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Discuss the Strengths and Weaknesses of Kohlberg's Theory of Moral Development

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Discuss the strengths and weaknesses of Kohlberg's theory of moral development.

In this essay, following a brief outline of the theory, I will be discussing the strengths and weaknesses of Kohlberg's theory of moral development. Morality comes from the Latin word for custom. It is a behaviour that one has been accustomed to due to the laws and customs in a particular society. By the time a person reaches adulthood, they should have a good idea about personal and social behaviour (Carlson, 2004)

Kohlberg's theory of moral development was originally an adaptation of Piaget's theory which was deemed to be unreliable because it was solely based on interviews of young children. Kohlberg's theory is based on the response to a 'moral dilemma' to which there is no correct answer. The dilemma posed the question of 'Law against morality'. Is it right to steal a drug to keep someone alive even though the act of larceny is illegal? It was first issued to children, then people of all ages to assess the extent of their moral development. From his research using this dilemma and other similar ones, Kohlberg comprised three different levels and seven stages of moral development that people (should) experience from childhood through to adulthood.

Here is a brief outline of Kohlberg's theory and what each level of moral development entails: The Preconventional level consists of stage one and two. This level is basic and highlights the avoidance of punishment and the egocentricity experienced in childhood. The second level - the Conventional level - includes stages three and four. This level focuses on the understanding of social influences and the interpretation of laws and the need to follow them. The Postconventional level consists of stages five, six and seven. These are, according to Kohlberg the most advanced stages of moral development. They deal with the obeying of rules for 'the common good', ethical considerations when obeying or disobeying certain rules, and finally stage seven, the 'adoption of values that transcend societal norms'.

Kohlberg's research is considered key in psychological circles and is instrumental in explaining the moral development of not only children but adults too. It is one of the most tested theories in child development and there have been over 1000 experiments carried out exploring its ideas. However there are some parts of Kohlberg's research that are stronger than others. In the next part of the essay I will be discussing these strengths, followed by the weaker aspects of Kohlberg's theory.

Firstly, Snarey (1985) was in support of Kohlberg's findings and suggested that contrary to belief, the theory of moral development could be universally applied to western and non-western cultures, industrialized and non-industrialized (p271, Bee). Snarey found that there was a consistent rise in reasonability in children as they aged. It was also reported that the development of moral reasoning was an irreversible process. The movement through the sequence of the stages is only ever upwards, and all subjects that were observed or interviewed developed in their moral reasoning and never seemed to reverse from for example Postconventional to Conventional. Snarey is a supporter of Kohlberg's theories and looked into the cross-cultural differences when applying Kohlberg's theory to dissimilar societies. Snarey found that stage 5 is the typical stage experience by industrialized societies, whether western or non-western. However in more native societies such as Aboriginal or Amazonian ("folk"), stage 4 is the prominent stage experienced by most members of society. This evidence gives substantial support for Kohlberg's theory of moral development and applies it successfully to many different cultures, universally.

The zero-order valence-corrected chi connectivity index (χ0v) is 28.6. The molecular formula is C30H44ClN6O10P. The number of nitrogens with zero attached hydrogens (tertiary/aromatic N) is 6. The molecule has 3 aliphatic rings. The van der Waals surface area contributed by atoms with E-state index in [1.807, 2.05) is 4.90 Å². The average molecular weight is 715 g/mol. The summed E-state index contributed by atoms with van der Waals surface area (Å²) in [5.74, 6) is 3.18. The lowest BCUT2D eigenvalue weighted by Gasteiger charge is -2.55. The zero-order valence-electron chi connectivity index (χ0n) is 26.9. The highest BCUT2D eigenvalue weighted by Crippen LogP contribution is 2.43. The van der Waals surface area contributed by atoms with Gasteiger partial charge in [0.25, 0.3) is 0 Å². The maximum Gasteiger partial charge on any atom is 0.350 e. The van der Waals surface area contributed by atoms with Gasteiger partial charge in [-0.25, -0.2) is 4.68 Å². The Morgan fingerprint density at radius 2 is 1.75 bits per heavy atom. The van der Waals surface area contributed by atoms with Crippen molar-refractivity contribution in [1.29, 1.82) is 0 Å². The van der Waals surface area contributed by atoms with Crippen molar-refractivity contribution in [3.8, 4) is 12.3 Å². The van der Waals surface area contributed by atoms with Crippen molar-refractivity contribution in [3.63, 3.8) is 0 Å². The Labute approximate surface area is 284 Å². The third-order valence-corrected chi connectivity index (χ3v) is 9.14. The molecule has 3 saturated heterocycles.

Kohlberg (1975) tested his own theory with students who were given the opportunity to cheat in a test. He found that only 15% of stage 5 students cheated (post-conventional), whereas 55% students cheated in the conventional level, and 70% of students operating at the pre-conventional level cheated. This shows that when given the choice to make a moral decision in reality, people in the post-conventional level are more likely to take the 'moral high-ground' than people functioning in the preconventional or conventional levels. This doesn't however prove Kohlberg's theory to be entirely correct. In fact no one study has shown a 100% correlation between the level of morality and actual behaviour. Nevertheless, Kohlberg's theory has stood the test of time and trial and it has a very strong significance in explaining moral development.

On the other hand, Kohlberg's theory has its critics. For example Shrewder et al (1987) found that most teenagers and adults function at the conventional level, and very few manage to progress into the latter stages of the scale. This almost deems the final three stages of the development scale ineffectual as so many people do not reach them.

Yet, the best known critic of Kohlberg's work is his co-worker Carol Gilligan (1982 & 1987). Gilligan worked with Kohlberg on his

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